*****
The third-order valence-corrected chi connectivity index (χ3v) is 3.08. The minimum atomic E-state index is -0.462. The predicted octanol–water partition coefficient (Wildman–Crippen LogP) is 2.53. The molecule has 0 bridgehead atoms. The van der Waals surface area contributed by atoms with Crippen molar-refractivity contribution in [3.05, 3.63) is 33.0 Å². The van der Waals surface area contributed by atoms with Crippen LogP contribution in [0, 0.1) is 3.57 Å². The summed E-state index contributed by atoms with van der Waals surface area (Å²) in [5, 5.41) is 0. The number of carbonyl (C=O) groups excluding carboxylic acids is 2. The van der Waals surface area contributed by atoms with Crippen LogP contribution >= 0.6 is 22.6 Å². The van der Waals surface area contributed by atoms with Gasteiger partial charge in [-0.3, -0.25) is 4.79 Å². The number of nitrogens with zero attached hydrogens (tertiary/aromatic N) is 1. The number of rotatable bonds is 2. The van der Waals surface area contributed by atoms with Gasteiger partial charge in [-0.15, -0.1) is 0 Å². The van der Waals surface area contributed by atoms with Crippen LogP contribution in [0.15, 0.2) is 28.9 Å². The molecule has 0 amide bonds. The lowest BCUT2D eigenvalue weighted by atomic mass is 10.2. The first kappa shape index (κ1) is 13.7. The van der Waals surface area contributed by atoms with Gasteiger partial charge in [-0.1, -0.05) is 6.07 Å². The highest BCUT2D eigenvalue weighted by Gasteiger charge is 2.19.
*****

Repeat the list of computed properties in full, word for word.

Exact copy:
The third-order valence-corrected chi connectivity index (χ3v) is 3.08. The minimum atomic E-state index is -0.462. The predicted octanol–water partition coefficient (Wildman–Crippen LogP) is 2.53. The molecule has 0 bridgehead atoms. The van der Waals surface area contributed by atoms with Crippen molar-refractivity contribution in [3.05, 3.63) is 33.0 Å². The van der Waals surface area contributed by atoms with Crippen LogP contribution in [0, 0.1) is 3.57 Å². The summed E-state index contributed by atoms with van der Waals surface area (Å²) in [5, 5.41) is 0. The number of carbonyl (C=O) groups excluding carboxylic acids is 2. The van der Waals surface area contributed by atoms with Crippen LogP contribution >= 0.6 is 22.6 Å². The van der Waals surface area contributed by atoms with Gasteiger partial charge in [-0.3, -0.25) is 4.79 Å². The number of nitrogens with zero attached hydrogens (tertiary/aromatic N) is 1. The number of rotatable bonds is 2. The van der Waals surface area contributed by atoms with Gasteiger partial charge in [-0.15, -0.1) is 0 Å². The van der Waals surface area contributed by atoms with Crippen LogP contribution in [0.15, 0.2) is 28.9 Å². The molecule has 0 amide bonds. The lowest BCUT2D eigenvalue weighted by atomic mass is 10.2. The first kappa shape index (κ1) is 13.7. The van der Waals surface area contributed by atoms with Gasteiger partial charge in [-0.1, -0.05) is 6.07 Å². The highest BCUT2D eigenvalue weighted by Gasteiger charge is 2.19.